Sunday, June 3, 2012
License Request - Herman Omnibus
Last week on May 29th, my favorite single-panel cartoonist Jim Unger died in his sleep. There was something of a minor shock almost a decade ago when I saw that an Unger died in 2003, but it turned out to be Bob Unger, who was responsible for inspiring the majority of the jokes that made up the straightfaced humour of Herman. At the time, some people were worried it might’ve been musician David Unger who died.
I seem to be part of a minority of people who care that a comedic trailblazer passed away. More than any other comic, it was from Herman that I learned about comedic timing and human speech. His characters were capable of spouting the most natural one-liners spouted by what was essentially living mashed potatoes in human form. (Obviously inspired by Don Martin's natural clowns) Amazingly enough, Jim Unger admitted that he couldn’t draw the same guy twice, which was why Herman's character design was always inconsistent. Somewhat fitting for a cartoonist who changed his appearance as often as possible. Like Michael Jackson, no two pictures of Jim Unger are alike. His sense of humour and character designs were unique, and influenced other comics, not just The Far Side, but also spiritual successors Cornered and Close to Home, though none could hold a candle to Herman’s flame.
When Jim Unger first started, he thought that he would run out of material after the first month. It’s saying something that he managed to keep up his ability of being consistently funny for almost twenty years. It's also notable that he decided to leave his strip after he felt he was becoming burnt out, though there was no sign of any slowing down or decaying humour. It seems that twenty years is the ceiling for creating quality material before declining into Cerebus Syndrome.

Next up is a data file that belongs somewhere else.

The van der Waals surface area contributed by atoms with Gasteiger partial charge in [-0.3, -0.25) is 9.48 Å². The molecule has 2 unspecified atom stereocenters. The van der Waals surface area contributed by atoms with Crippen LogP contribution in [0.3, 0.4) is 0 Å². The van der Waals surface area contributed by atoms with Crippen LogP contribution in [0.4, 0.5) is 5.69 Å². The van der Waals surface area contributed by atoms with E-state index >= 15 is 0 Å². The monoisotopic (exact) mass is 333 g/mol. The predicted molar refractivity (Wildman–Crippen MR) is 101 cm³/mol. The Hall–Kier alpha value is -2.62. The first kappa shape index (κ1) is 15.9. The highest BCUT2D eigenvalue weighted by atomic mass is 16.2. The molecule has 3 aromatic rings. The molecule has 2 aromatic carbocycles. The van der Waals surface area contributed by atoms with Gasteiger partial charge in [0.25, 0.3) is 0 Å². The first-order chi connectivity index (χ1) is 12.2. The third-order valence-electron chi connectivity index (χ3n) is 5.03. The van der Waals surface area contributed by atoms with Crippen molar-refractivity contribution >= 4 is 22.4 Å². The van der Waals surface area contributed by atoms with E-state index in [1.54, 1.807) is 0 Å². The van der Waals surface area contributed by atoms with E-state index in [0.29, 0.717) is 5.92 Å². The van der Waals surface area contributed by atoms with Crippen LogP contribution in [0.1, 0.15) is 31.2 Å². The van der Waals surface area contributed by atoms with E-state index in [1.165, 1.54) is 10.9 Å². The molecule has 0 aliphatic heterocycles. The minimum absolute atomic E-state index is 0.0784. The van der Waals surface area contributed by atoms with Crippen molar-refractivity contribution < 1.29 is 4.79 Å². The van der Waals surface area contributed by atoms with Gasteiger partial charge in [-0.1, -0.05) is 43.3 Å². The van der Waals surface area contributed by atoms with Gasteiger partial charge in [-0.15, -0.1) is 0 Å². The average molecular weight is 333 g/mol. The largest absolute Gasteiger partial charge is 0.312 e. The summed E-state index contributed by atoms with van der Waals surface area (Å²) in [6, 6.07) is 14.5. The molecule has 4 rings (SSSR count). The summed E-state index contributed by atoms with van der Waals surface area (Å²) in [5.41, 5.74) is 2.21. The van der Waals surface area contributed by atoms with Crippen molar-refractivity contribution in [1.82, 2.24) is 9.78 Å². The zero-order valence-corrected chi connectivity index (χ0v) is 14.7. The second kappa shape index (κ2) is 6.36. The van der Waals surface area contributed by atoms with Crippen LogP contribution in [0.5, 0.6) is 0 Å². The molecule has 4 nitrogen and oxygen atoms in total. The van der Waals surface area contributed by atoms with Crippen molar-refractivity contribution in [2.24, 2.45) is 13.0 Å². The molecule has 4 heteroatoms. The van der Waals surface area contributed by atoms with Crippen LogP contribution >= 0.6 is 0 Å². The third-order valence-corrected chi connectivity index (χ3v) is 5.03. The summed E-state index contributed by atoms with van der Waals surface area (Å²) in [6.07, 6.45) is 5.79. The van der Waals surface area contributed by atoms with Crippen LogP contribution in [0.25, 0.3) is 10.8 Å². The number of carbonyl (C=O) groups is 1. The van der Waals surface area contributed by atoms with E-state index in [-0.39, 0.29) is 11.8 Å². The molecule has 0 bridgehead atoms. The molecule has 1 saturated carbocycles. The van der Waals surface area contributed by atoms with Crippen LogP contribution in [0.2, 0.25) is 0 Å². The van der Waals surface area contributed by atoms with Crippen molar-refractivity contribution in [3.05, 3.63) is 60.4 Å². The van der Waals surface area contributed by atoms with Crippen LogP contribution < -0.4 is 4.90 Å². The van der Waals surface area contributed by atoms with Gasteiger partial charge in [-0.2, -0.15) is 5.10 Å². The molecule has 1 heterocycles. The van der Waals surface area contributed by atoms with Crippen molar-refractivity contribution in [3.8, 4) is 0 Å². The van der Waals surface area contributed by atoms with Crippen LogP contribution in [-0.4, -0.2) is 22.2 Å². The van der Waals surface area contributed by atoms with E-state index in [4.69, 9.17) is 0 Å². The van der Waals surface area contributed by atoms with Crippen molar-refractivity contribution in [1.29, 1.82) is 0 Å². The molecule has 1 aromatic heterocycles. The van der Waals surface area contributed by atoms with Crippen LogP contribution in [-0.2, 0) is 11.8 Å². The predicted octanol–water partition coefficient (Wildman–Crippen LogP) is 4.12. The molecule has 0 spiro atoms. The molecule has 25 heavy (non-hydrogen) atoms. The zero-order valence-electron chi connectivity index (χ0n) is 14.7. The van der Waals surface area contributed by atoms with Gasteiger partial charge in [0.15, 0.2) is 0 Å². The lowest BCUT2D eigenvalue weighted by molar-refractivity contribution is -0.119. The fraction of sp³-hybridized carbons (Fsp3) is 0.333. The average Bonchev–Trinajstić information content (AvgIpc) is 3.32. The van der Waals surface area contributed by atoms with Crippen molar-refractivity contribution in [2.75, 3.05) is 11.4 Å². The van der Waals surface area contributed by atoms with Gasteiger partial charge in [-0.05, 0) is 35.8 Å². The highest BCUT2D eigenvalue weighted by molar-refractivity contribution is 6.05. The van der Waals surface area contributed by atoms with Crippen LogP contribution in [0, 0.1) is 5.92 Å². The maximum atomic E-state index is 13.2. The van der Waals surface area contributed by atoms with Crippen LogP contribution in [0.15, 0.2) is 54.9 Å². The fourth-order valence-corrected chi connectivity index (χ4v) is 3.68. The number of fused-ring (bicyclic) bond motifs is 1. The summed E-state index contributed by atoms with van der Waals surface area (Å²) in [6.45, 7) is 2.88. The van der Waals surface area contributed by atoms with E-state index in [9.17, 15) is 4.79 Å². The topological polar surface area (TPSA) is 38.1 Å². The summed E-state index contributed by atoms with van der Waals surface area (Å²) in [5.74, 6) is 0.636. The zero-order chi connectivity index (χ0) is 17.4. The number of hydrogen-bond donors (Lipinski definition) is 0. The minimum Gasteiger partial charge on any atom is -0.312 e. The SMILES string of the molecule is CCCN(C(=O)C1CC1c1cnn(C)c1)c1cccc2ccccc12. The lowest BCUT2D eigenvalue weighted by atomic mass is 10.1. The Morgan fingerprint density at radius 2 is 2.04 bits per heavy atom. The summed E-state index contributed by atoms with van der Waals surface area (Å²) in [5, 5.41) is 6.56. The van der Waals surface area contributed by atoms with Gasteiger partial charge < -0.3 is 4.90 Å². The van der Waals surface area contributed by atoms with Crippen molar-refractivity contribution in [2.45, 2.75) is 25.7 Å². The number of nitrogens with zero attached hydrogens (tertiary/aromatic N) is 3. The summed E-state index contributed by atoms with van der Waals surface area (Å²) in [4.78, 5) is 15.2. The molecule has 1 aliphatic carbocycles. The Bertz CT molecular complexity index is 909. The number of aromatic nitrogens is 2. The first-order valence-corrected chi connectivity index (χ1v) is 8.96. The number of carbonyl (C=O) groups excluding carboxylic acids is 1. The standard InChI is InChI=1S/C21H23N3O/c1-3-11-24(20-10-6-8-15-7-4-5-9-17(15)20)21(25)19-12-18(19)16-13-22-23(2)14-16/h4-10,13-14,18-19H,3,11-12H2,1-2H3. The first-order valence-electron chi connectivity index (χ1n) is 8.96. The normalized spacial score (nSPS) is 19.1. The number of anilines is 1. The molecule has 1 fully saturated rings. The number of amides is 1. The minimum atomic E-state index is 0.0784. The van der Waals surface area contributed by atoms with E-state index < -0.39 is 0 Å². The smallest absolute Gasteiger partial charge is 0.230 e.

Then five years later, Herman returned to the newspaper on June 2, 1997 in the form of reruns, with Jim Unger continuing to create new comics for his renewed publishing. Though for the most part, this was reduced to rewording various daily strips rather than drawing new comics. And without Robert Unger’s guidance, they didn’t quite have the same spark of humour to them. Also, like some various Bloom County strips, some old comics had been dumbed down or had grammar corrected, which seemed a sin against Unger’s philosophy as mentioned in The Best of Herman book: “using bad grammar like ‘wanna’ is funnier than ‘want to’.”
As an added insult, the daily strips were colourized, which seemed less appealing than the detailed screentone patterns in the original black & white. Some forms of media were updated, while other were left untouched, such as box television sets. Also, cultural references were updated to keep up with the times, such as changing telling the husband on an exercycle from “Don’t go too far, you’ll miss Gunsmoke.” to “Don’t go too far, you’ll miss Seinfeld.”
Oh yes, there were plenty of cowboys & indian homages, back when Westerns were popular, and henpecked wives were a popular theme. (Relaying to Jim Unger’s disastrous marriages) It might've been that reliance to archaic devices that could've alienated modern readers, but that doesn't jibe with other comics & stories where old narrative elements are part of their charm.
In some cases, the new lines were a shadow of their former selves. In others, the joke was either explained or improved on. A fan could quite literally spend the rest of their lives recaptioning any random Herman comic that would fit perfectly well within The New Yorker.